I've read that most young people cease church participation because their questions (their quite reasonable questions) about faith, life and everything are not answered respectfully; that is, they are not answered, but side-lined with a 'just believe' response.
Not good, and not part of the tradition of inquiry that has marked Christian theology from the get go [I think of Peter writing about Paul, and Paul's discussion with Peter].
Answering questions has to start in Sunday School, and be continued through teen age years.
Children need to be taught both the Bible and theology: how to question, how to extract belief from the Bible and reason to their own experience.
In my SS experience, long ago as it was, I don't recall this happening, although some teachers did invite 'life questions' as I grew older.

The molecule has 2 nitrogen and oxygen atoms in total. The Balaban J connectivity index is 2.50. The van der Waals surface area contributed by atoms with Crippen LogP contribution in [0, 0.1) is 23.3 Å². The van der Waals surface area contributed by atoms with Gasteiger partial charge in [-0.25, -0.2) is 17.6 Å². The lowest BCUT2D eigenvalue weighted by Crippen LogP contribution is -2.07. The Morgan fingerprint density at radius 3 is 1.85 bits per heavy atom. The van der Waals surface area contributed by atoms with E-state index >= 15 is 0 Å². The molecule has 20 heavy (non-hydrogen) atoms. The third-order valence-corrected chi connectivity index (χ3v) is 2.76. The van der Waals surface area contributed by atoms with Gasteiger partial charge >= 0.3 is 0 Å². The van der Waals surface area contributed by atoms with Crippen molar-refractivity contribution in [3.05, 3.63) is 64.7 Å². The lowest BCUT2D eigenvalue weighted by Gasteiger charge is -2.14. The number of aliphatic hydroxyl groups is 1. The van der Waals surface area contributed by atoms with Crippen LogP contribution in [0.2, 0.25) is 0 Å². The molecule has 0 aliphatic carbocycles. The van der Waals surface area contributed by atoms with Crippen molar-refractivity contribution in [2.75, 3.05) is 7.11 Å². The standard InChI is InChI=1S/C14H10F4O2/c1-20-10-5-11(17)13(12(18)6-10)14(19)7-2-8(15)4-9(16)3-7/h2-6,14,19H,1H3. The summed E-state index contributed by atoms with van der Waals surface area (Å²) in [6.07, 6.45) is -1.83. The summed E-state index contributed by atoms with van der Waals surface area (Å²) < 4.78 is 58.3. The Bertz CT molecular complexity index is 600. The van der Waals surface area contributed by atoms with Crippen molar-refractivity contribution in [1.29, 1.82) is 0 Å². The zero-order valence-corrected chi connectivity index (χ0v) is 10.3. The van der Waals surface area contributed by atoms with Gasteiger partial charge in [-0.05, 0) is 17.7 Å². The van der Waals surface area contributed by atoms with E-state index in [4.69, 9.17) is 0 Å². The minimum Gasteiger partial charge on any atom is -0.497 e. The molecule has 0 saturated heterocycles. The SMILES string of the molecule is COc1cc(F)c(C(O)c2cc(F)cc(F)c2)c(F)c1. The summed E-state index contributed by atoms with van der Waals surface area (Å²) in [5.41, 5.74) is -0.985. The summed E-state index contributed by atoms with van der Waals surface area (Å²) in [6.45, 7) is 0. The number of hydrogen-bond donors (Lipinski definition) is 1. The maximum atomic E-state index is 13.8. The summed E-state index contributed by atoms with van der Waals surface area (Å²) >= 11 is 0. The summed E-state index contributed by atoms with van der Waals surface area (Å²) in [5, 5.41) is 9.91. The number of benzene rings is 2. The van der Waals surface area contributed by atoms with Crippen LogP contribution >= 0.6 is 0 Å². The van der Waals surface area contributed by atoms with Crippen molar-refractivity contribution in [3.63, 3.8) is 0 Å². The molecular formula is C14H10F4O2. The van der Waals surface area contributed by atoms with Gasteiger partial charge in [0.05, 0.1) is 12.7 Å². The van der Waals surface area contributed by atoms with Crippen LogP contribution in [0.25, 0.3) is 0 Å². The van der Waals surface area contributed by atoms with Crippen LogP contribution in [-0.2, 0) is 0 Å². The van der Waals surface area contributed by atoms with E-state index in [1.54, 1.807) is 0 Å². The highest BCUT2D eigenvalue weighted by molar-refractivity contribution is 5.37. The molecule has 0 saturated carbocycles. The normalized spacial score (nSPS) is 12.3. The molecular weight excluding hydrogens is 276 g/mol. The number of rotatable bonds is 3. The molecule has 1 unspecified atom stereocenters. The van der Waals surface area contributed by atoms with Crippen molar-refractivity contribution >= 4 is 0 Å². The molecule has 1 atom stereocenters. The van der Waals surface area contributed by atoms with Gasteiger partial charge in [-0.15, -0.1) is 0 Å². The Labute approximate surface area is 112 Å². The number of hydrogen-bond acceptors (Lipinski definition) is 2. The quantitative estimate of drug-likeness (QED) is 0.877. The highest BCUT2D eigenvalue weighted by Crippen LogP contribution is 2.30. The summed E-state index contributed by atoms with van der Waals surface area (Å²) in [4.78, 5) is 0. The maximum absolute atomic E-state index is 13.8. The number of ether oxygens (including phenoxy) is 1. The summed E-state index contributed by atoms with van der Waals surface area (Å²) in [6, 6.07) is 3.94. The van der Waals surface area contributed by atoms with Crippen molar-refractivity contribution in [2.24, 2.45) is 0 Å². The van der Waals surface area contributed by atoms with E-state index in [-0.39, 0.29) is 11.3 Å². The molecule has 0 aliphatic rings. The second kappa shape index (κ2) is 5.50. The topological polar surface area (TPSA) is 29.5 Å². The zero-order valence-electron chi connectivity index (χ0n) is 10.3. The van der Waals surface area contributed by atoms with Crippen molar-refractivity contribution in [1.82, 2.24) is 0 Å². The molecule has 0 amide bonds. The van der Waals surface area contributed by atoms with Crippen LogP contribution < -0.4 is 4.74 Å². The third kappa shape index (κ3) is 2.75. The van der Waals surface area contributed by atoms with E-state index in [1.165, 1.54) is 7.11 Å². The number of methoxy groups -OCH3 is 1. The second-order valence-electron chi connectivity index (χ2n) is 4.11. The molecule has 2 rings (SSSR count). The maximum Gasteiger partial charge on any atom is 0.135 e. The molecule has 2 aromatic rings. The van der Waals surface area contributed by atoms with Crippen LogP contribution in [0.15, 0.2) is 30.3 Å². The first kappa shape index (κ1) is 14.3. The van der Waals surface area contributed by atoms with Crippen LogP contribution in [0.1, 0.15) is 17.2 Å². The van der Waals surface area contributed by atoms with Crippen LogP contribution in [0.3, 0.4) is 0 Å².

One approach might be a modernised catechism as a structure for this part of training the young. For example, talking about who God is, why we believe in him and how we reason about belief and question both it and life...rich pickings for all ages, properly structured.
Even working through the Apostles Creed as a theological framework would be helpful, I think. Not just learn and recite, but study and think about from the Bible.
Another angle would be to look at God's self-defining actions in history, starting with the creation, through the patriarchs to the rescue of Israel to the resurrection as the first step in helping children to develop a rigorous doctrine of God (without using those terms, of course).